Provided by: rpm_4.14.2.1+dfsg1-1_amd64 bug

NAME

       rpmsign - RPM Package Signing

SYNOPSIS

   SIGNING PACKAGES:
       rpm --addsign|--resign [rpmsign-options] PACKAGE_FILE ...

       rpm --delsign PACKAGE_FILE ...

   rpmsign-options
       [--fskpath KEY] [--signfiles]

DESCRIPTION

       Both  of  the  --addsign  and --resign options generate and insert new signatures for each
       package PACKAGE_FILE given, replacing any existing signatures. There are two  options  for
       historical reasons, there is no difference in behavior currently.

       rpm --delsign PACKAGE_FILE ...

       Delete all signatures from each package PACKAGE_FILE given.

   SIGN OPTIONS
       --fskpath KEY
              Used with --signfiles, use file signing key Key.

       --signfiles
              Sign  package  files.  The  macro  %_binary_filedigest_algorithm  must  be set to a
              supported algorithm before building the package. The supported algorithms are SHA1,
              SHA256,  SHA384, and SHA512, which are represented as 2, 8, 9, and 10 respectively.
              The file signing key (RSA private key) must be set before signing the  package,  it
              can   be   configured   on   the   command   line   with  --fskpath  or  the  macro
              %_file_signing_key.

   USING GPG TO SIGN PACKAGES
       In order to sign packages using GPG, rpm must be configured to run GPG and be able to find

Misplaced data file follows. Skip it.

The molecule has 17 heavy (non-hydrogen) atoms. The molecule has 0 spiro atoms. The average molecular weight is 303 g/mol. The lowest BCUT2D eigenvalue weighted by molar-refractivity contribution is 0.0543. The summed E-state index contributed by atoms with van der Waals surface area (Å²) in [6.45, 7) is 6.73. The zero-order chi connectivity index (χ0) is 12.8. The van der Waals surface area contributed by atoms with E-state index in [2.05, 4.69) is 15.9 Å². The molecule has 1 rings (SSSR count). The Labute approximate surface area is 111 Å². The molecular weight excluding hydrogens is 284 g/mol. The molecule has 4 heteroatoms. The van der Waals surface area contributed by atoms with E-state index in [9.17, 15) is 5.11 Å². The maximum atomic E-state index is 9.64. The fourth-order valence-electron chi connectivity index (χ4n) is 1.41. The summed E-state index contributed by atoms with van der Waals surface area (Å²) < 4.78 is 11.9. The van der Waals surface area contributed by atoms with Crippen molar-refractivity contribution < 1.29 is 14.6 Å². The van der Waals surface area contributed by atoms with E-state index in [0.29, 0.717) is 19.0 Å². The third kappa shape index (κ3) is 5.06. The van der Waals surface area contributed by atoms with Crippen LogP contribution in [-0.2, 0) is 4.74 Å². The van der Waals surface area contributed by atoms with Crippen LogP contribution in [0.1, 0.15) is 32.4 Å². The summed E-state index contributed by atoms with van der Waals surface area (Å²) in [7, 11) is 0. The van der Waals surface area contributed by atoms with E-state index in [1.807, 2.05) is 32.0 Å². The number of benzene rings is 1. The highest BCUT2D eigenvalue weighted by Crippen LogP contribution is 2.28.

a  key ring with the appropriate keys. By default, rpm uses the same conventions as GPG to
       find key rings, namely the $GNUPGHOME environment variable.  If your  key  rings  are  not
       located  where  GPG expects them to be, you will need to configure the macro %_gpg_path to
       be the location of the GPG key rings to use.  If you want to be able to sign packages  you
       create  yourself, you also need to create your own public and secret key pair (see the GPG
       manual). You will also need to configure the rpm macros

       %_gpg_name
              The name of the "user" whose key you wish to use to sign your packages.

       For example, to be able to use GPG to sign packages as the user "John Doe  <jdoe@foo.com>"
       from  the  key  rings located in /etc/rpm/.gpg using the executable /usr/bin/gpg you would
       include

       %_gpg_path /etc/rpm/.gpg
       %_gpg_name John Doe <jdoe@foo.com>
       %__gpg /usr/bin/gpg

       in a macro configuration  file.  Use  /etc/rpm/macros  for  per-system  configuration  and
       ~/.rpmmacros for per-user configuration. Typically it's sufficient to set just %_gpg_name.

SEE ALSO

       popt(3),
       rpm(8),
       rpmdb(8),
       rpmkeys(8),
       rpm2cpio(8),
       rpmbuild(8),
       rpmspec(8),

       rpmsign  --help - as rpm supports customizing the options via popt aliases it's impossible
       to guarantee that what's described in the manual matches what's available.

       http://www.rpm.org/ <URL:http://www.rpm.org/>

AUTHORS

       Marc Ewing <marc@redhat.com>
       Jeff Johnson <jbj@redhat.com>
       Erik Troan <ewt@redhat.com>
       Panu Matilainen <pmatilai@redhat.com>
       Fionnuala Gunter <fin@linux.vnet.ibm.com>

                                           Red Hat, Inc                                RPMSIGN(8)